“I heard Your sound in the Garden and I was afraid because I am naked, and I hid myself. (Genesis 3:10)

Of the ten most popular Biblical translations, only the KJV and its surrogates (since 1611!) translates the ambiguous Hebrew word qol in vss. 8 and 10 as “voice”. The others render it “sound”, unless you read the NIV and NLT, which didn’t even bother translating qol at all! But I digress.

It’s obvious “sound” is the correct interpretation. Speech is produced from a voice, so qol’s other meanings – such as sound or noise, more likely fits the context. ‘Noise’ has an unfavorable connotation implying a degree of annoyance; therefore ‘sound’ is the best option. This is important because the correct interpretation of qol in vss. 8 and 10 carries prophetic weight. If we interpret it as ‘voice’, we envision God (or say, His convoy) proclaiming words we don’t get to know, but somehow this utterance made Adam and Eve hide.

However, if we read that Adam heard YHVH’s ‘sound’ – then we become enlightened. First, we realize Adam had previously experienced this particular sound as he said, “I heard Your sound…” However, before His disobedience, Adam had no reason to fear this sound – but this time, he was deathly afraid. That’s because the sound Adam heard unmistakably signified the appearance of YHVH into the Earth. Of course, the question which remains is, what was the sound?! We will theorize the sound’s identity, but first there still remains at least one glaring clue we can garner from the text.

Verse 7 records Adam and Eve using fig leaves to sew themselves garments, but when they heard the “sound of the LORD” they immediately ran from that fig tree into the canopy of the woods. If we don’t have a green thumb we might not realize that fig trees require a space in open sunlight; they cannot survive in shade… where Adam and Eve chose to hide. This means that it was in this open space that YHVH expected to encounter Adam. That’s why when YHVH appeared – likely in that spot – He asked, “Where are you?” (vs. 9). This makes perfect sense because in Scripture, the fig tree symbolized not only a place of study and prayer, but also a place of meeting– i.e. “In that Day everyone will invite his neighbor under his vine and his fig tree (Zech. 3:10). The sound that Adam heard was YHVH’s call-to-assembly, the only problem was, YHVH was the only one who wanted to meet!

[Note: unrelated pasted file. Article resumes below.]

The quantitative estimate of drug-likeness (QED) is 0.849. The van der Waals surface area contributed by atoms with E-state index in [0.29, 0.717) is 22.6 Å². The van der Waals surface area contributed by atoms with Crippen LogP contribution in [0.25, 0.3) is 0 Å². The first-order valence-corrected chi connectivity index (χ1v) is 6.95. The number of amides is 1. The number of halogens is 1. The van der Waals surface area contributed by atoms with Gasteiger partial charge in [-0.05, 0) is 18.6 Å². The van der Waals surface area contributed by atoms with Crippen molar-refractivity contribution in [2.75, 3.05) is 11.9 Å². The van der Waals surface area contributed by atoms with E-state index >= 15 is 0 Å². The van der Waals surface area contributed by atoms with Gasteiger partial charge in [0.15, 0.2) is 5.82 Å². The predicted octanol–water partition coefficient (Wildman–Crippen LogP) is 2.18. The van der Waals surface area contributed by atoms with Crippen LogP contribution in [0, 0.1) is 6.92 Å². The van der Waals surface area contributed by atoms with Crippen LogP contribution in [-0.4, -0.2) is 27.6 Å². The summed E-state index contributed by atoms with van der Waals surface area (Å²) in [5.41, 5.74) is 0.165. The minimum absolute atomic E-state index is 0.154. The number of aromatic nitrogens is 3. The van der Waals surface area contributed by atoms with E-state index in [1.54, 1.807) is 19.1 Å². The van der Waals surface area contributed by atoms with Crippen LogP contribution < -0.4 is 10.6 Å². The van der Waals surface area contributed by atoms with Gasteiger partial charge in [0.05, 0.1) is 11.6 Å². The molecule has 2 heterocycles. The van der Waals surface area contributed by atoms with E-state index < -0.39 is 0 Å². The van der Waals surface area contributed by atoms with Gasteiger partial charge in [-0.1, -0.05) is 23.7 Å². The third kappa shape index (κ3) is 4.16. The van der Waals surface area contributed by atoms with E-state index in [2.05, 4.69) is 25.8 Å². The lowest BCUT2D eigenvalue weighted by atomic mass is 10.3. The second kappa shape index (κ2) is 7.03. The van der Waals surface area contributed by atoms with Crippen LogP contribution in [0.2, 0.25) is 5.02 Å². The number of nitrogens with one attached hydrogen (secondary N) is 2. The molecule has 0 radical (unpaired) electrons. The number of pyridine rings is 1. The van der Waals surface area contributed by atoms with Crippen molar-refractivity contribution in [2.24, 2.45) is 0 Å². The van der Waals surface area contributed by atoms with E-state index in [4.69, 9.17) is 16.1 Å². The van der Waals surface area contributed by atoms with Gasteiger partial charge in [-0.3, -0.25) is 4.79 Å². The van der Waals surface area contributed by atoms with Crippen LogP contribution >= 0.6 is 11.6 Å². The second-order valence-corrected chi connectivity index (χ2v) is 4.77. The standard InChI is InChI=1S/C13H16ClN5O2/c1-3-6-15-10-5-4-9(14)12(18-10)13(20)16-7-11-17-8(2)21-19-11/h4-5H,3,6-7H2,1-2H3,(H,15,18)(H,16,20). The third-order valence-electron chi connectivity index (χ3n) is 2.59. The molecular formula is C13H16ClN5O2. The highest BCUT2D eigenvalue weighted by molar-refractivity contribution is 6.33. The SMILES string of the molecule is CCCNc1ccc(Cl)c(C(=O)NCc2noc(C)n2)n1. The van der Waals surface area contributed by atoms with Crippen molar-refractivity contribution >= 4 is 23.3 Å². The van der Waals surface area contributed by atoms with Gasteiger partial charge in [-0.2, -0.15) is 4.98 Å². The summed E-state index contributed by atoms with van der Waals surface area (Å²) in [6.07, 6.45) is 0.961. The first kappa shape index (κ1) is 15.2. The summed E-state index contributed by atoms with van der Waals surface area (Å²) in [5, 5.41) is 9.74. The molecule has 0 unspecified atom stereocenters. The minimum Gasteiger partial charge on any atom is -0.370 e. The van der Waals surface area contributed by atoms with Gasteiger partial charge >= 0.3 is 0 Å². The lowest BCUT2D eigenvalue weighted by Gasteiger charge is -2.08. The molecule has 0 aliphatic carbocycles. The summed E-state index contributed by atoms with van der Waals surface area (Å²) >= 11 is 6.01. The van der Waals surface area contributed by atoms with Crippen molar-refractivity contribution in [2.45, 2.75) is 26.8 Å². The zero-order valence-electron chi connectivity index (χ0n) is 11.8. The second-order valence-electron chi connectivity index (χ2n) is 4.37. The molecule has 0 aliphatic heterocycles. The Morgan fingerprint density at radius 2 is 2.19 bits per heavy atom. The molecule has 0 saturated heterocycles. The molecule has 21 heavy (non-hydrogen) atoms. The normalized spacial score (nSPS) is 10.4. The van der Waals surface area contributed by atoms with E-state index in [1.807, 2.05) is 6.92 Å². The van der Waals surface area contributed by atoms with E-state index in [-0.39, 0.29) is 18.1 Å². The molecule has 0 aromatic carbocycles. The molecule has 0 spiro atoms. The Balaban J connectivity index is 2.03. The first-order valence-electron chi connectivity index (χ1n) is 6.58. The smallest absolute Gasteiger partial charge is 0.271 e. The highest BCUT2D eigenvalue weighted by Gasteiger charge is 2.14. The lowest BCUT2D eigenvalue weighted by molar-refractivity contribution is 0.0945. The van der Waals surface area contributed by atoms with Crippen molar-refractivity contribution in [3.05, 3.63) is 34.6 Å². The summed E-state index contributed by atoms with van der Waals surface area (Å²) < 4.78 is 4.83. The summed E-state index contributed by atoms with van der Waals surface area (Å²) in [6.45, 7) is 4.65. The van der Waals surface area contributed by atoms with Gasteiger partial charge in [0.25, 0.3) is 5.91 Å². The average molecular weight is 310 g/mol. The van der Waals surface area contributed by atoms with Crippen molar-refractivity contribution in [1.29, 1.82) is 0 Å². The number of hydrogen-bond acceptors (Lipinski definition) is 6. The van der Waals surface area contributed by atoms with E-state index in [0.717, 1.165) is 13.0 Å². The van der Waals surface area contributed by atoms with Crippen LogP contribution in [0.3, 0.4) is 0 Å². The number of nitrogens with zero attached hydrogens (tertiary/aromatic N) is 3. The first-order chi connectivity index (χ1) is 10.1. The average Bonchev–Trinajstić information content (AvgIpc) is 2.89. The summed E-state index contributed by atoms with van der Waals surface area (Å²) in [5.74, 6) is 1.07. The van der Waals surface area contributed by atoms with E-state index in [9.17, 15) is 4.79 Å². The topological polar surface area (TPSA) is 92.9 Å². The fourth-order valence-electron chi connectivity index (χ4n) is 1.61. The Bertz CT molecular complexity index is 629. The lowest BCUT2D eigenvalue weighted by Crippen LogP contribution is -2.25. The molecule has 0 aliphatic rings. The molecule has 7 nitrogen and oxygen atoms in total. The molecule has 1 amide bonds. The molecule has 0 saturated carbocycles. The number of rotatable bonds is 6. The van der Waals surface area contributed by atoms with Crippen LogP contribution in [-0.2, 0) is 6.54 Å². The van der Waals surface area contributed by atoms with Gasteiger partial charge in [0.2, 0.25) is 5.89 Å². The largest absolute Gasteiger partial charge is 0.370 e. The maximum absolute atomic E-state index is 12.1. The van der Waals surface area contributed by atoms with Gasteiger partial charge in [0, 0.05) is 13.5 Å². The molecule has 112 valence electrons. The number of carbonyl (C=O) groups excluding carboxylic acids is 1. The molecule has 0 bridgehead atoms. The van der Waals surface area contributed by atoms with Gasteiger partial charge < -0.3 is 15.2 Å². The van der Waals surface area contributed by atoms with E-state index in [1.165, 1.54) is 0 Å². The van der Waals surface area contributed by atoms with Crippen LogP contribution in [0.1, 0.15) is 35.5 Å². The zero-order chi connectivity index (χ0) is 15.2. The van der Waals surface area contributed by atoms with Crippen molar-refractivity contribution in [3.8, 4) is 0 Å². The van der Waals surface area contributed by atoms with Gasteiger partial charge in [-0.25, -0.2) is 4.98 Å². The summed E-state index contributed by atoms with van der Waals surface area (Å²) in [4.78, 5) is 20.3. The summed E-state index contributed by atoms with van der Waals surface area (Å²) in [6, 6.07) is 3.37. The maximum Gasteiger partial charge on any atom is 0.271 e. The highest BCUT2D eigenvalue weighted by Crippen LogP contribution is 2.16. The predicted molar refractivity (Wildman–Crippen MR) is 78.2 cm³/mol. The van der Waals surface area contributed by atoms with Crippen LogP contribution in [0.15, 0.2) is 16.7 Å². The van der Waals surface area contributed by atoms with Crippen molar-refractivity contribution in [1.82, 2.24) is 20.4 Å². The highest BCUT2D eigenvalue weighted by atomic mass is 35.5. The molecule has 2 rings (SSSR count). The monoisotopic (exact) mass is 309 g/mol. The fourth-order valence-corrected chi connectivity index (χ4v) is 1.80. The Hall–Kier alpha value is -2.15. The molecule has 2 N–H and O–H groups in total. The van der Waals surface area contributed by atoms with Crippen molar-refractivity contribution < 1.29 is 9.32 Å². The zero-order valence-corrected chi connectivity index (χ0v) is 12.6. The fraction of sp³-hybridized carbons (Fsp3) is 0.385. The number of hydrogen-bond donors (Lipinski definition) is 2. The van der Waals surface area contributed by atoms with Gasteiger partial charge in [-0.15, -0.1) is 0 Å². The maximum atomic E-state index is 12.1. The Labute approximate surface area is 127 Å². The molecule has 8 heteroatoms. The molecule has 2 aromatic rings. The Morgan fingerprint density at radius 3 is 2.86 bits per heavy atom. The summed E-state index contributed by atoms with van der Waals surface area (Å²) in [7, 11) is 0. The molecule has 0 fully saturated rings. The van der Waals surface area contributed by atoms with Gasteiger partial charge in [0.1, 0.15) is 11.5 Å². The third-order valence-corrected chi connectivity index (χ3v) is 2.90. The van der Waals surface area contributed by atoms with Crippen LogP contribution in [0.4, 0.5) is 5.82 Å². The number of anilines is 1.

Now the sound Adam heard was (like all things from the LORD) meant for man’s benefit, as once upon a time, Adam met with God face-to-face, exactly how Moshe talked with YHVH in the Tent of Meeting (cf. Exodus 33:11). That area near the fig tree was Adam’s place of meeting – a type of Holy Place on the already holy grounds of Eden. However, instead of meeting God face-to-face, Adam and Eve hid from His face (vs. 8, Heb. panay = ‘face’).

This reminds me of another face-to-face meeting with YHVH, heralded by a certain sound, and producing a similar reaction:

…all the people, seeing the thunders and the lightning, and the sound of the shofar, and the mountain a smoke. And the people saw it. They trembled, and stood from afar. They told Moshe, “You speak with us, and we will hear, but let not God speak with us, lest we die.” [(Exodus 20:18-19) Note: “thunder” is also Heb. qolot – plural form of “qol”.] In other words, just like Adam, the Israelites also heard His sound, and hid themselves.

In the book of Revelation, there is an oft-repeated phrase “There were lightnings, sounds, and thunders; and there was a great earthquake…” (i.e. Rev. 16:17). This is similar to… the conditions seen on Mount Sinai! Furthermore, Revelation 4:5 specifically states these sounds proceed from the Throne of God. And since this lightning-and-sound combo happened at the end of every prophecy in Revelation about the end of time, we shouldn’t be surprised at the reaction of God’s enemies: “The kings of the earth, the princes, the commanding officers, the rich, the strong, and every slave and free person hid themselves in the caves and in the rocks of the mountains. They told the mountains and the rocks, “Fall on us, and hide us from the face of him who sits on the throne, and from the wrath of the Lamb, for the great day of his wrath has come; and who is able to stand?” (Rev. 6:16-17)

So, we have ourselves a pattern. First, the “sound of the LORD” occurs. Then, the majority flee and hide themselves from fear. Then, YHVH appears for His visitation. Lastly, a few people joyfully and ecstatically meet the LORD. (Note: Moshe was so eager to meet the LORD that he almost disobeyed God. Read Exodus 19:16-25 as an excited, expectant Moshe).

In closing, the sound Adam heard was a call that mankind should prepare himself, for he is about to meet God. I believe that Adam heard a shofar blast – as witnessed at Mount Sinai and throughout Revelation. Furthermore, based on the other parallels with this story to end-time prophecies, I believe Adam hearing a shofar blast compares to the day Messiah Yeshua will return “with a mighty blast of the shofar.” (1 Thess. 4:16). It could have been some other sound – such as thunder – but I think the shofar is the only sound which is unmistakably tied to YHVH’s appearing.

One day, mostly everyone –both small and great, rich and poor- will hide themselves, like their ancestor Adam, but a few of us will hear the shofar blast and rejoice. We will be going to see God face-to-face (Rev. 22:4), like Moshe spoke with YHVH as a friend.♦

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